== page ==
But that is logic and what do voters care? As one of the most famous judges in history wrote in his book The Common Law – “The life of the law has not been logic; it has been experience.” The same is true of campaigns. In the end, few care a whit for logic if it doesn’t support their favored position.
Since I’ve dipped into this difficult topic, I’ll add a few more words on the exceptions, because logically, they do not make much sense to me. The three exceptions that many pro-lifers even accept are cases of pregnancy through rape, incest and the mother’s health. The first is simply illogical, the second mostly illogical and the third not illogical, whether right or wrong.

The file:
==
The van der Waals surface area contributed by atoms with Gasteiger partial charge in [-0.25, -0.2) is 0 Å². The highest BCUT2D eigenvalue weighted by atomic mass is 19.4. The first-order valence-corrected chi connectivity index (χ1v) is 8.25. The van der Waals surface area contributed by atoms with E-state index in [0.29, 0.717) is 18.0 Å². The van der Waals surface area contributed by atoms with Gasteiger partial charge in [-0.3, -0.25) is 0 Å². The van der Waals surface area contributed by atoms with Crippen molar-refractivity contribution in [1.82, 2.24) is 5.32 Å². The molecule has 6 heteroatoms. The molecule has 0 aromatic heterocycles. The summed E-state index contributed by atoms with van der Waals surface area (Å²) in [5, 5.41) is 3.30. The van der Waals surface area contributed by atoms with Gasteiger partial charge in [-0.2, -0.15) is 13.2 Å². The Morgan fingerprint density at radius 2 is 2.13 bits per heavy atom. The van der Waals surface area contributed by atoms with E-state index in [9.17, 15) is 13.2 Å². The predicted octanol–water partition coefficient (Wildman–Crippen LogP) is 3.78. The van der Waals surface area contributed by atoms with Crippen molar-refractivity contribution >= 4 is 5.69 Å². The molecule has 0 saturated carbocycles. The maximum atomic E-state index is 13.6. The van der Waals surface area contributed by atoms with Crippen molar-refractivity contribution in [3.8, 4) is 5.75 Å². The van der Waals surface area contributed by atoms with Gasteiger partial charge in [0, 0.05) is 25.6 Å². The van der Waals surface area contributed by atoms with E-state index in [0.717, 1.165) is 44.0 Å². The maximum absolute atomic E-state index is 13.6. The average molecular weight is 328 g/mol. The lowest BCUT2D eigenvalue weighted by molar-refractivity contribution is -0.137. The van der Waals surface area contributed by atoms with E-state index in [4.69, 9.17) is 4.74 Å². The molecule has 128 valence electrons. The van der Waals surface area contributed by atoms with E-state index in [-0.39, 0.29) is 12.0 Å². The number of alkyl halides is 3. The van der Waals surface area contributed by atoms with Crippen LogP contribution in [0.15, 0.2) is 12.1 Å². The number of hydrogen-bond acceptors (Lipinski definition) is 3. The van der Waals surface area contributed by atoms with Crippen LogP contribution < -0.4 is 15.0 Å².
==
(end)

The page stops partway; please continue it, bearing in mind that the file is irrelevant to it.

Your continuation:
Rape - If you are pro-life, because you believe it is wrong to kill a living being, then why should it matter that it is the product of a rape? Why is that different than being a product of a loveless relationship? A paid for relationship? Or wildly inconvenient? It’s not. The mindset of the parents has no bearing on whether a child should survive – for the logically consistent pro-lifer. If you are very pro-choice (that is, abortion on demand or something approaching that), of course, it is not relevant either.